So, on a beautiful spring-like January morning with my kid in hand, we went to church. Walking into the church we were both quite nervous — neither of us really knew what to expect. As soon as we walked in we were greeted by a diverse group of community members who immediately spotted two “newbies”, who I am certain looked like a pair of deer in headlights. They were kind and welcoming and immediately introduced the kid to other young people her age who had been members of the church for years.

As we walked into the nave and sat down I had a rush of anxiety sweep over me, and I literally flashed back to sitting in my elementary school church pews, talking with a priest as he told me that if I missed mass one more time I would go to hell; I think I was in 6th grade at the time. It immediately reminded me why I had stayed away for so long. But then as if on cue, the kid pointed out a passage in the Old First brochure; we read this statement together:

“At Old First, we know that people don’t come in just one size, shape, color or style. Instead, each is unique. Our faith teaches that people reflect different aspects of thee image of God: the female image, the male image, the black image, the white image, the gay image, the straight image, the youthful image, the elderly image, the immigrant image, the poor image, the otherly-abled image, and on and on…As proud members of the United Church of Christ, we celebrate our differences: each a precious, irreplaceable reflection of God.”

And with that, we both began to relax a little and fully open up to the church she had come to try out. That sentiment of inclusion was not just on the brochure though but was infused in the sermon the priest gave, in the prayers of the people who shared, and in the diversity of congregates who attended and participated in the service.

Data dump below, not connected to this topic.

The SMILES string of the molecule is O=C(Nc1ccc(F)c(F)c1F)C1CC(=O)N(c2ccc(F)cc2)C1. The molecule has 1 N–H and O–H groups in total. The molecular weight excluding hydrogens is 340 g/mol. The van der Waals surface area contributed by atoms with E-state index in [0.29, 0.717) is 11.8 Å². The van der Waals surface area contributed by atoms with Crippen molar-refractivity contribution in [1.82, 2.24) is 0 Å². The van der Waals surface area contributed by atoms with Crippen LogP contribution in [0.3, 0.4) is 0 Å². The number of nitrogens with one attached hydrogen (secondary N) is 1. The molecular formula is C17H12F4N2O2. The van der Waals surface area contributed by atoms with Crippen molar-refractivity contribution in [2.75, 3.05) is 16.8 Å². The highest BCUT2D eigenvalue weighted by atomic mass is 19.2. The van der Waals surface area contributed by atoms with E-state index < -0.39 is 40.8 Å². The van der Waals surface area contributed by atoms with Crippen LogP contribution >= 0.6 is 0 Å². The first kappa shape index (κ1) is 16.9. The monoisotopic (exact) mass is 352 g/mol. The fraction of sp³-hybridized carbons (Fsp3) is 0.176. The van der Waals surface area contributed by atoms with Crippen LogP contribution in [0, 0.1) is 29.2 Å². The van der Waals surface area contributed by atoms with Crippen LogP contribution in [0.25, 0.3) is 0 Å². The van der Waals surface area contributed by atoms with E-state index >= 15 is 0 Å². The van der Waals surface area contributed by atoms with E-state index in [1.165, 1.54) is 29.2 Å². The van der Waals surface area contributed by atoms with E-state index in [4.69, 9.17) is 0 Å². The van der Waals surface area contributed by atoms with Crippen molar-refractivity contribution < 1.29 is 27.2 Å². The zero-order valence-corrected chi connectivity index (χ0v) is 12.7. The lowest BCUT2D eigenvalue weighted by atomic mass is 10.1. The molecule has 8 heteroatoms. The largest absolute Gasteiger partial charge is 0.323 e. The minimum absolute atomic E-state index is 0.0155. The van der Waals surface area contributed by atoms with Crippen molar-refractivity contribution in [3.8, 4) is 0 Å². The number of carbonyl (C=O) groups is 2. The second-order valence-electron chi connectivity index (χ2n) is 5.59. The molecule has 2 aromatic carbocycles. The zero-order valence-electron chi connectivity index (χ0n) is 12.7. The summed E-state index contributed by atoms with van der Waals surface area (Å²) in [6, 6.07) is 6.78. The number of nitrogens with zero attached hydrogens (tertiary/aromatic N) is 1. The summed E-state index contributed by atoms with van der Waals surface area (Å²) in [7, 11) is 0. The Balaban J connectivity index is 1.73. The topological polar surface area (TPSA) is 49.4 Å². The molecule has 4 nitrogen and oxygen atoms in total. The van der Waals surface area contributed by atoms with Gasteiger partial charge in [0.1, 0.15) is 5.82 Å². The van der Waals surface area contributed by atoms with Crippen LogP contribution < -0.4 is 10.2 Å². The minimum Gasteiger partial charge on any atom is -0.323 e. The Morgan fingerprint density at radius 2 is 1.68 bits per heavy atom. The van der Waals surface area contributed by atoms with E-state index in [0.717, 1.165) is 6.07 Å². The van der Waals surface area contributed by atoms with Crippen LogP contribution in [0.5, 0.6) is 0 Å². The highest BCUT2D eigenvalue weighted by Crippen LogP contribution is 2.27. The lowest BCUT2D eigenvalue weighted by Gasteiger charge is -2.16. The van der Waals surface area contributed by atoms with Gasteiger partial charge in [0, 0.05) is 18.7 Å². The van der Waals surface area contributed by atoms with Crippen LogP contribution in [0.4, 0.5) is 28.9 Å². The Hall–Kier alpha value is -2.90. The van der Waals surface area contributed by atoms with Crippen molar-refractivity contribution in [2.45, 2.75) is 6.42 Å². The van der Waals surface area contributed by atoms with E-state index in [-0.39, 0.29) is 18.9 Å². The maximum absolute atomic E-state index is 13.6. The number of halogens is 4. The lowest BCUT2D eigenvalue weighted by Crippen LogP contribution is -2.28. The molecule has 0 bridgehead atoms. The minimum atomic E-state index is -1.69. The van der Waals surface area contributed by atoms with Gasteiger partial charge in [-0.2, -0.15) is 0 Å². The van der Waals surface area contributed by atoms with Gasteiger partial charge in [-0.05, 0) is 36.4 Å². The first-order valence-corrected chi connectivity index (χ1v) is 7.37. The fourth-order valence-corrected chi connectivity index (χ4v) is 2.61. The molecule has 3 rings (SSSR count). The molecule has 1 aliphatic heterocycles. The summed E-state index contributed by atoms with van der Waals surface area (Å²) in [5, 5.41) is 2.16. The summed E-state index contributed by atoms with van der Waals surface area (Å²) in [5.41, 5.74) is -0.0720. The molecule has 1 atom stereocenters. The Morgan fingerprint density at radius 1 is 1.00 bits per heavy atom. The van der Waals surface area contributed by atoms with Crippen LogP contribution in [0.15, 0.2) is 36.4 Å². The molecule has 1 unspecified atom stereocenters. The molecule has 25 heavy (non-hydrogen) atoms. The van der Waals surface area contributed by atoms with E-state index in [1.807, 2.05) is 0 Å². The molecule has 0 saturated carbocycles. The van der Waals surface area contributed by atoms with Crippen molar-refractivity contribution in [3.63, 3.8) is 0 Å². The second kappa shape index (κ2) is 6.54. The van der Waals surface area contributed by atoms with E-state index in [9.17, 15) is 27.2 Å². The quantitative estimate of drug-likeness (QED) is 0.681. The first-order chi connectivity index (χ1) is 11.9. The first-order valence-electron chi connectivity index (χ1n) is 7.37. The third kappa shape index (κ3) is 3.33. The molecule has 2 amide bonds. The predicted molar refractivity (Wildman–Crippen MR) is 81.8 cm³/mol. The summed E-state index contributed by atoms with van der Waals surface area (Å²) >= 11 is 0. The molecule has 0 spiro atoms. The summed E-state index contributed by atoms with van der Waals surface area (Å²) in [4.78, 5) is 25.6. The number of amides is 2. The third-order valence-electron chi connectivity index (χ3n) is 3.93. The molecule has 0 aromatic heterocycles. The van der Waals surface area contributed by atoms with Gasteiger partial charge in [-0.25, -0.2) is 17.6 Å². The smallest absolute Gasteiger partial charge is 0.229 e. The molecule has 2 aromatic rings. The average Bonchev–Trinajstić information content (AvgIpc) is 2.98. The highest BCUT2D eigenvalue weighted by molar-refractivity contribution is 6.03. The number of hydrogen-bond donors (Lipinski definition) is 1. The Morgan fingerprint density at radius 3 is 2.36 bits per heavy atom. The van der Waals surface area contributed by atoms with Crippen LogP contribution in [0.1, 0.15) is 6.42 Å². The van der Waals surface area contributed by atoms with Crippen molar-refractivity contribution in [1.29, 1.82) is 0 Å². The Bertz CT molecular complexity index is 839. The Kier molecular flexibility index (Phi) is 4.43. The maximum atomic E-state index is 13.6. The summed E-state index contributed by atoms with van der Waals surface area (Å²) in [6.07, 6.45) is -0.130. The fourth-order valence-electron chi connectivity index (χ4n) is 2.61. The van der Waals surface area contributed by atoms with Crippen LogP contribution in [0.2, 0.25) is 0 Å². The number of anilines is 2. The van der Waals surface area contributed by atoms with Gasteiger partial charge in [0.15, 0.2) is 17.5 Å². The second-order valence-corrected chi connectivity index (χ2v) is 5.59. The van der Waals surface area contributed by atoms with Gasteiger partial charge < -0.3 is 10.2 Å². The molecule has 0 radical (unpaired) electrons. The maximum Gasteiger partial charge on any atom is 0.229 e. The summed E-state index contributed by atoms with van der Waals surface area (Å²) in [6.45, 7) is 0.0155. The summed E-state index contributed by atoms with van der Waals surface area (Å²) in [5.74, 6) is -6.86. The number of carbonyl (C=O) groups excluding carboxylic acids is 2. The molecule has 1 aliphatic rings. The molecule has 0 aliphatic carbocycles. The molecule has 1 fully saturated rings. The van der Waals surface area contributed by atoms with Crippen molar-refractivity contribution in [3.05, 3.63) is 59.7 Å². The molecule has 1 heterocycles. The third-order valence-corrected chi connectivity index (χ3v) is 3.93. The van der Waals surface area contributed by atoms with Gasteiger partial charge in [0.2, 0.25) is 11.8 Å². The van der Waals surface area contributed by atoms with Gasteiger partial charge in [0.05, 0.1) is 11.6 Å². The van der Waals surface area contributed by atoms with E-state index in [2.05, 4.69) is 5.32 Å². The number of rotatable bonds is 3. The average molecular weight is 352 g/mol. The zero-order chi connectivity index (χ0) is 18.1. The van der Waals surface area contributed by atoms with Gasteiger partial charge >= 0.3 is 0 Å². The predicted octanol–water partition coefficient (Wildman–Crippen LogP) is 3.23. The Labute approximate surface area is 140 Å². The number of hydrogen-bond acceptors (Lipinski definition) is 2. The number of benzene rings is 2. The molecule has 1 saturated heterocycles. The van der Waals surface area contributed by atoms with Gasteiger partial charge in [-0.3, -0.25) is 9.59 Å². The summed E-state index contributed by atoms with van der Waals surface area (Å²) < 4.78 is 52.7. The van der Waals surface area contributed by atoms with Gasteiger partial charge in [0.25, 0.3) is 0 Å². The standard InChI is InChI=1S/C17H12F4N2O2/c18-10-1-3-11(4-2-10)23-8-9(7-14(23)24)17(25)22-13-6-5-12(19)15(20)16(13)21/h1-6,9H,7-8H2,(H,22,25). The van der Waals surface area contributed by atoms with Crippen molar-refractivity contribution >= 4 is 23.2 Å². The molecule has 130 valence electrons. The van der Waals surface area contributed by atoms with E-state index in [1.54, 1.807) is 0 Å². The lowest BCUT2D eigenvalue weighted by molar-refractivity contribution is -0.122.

After a long 2-hours, there was pre- and post-gaming as well as the mass, we headed back out to that spring-like day to discuss what we had just experienced. For me, outside of what seemed like a true commitment to social justice, equality, and kindness, I just couldn’t get past all of the religion, the constant readings and references to Jesus Christ and God, which I realize is appropriate in a church service, but just didn’t sit right with me, mostly because I just don’t believe it to be true. From the kid’s perspective, she really enjoyed the social justice part of the Old First community as well, and said she wanted to go back, though we haven’t yet. She is not sure if she believes the religion part of it either, but that is her path to decide.

Churches are more than the structures where believers congregate, they are the community that they build, and the values they share. Ultimately not all churches and religions are created equal — yes they all are built around community, but what type of community they build is an important consideration. First United had built an inclusive community centered around social justice and Jesus. If the kid does want to ever go back (once it is safe to do so — and only then) I will continue to go back with her, not as a believer, but as a human, and a parent, supporting her, and focusing on that community aspect of the church, because for her — and many others — that is what religion is truly good for.



Marion Leary

Science geek. Passionate abt Philly, resuscitation, social media, scicomm, innovation, art, & helping others.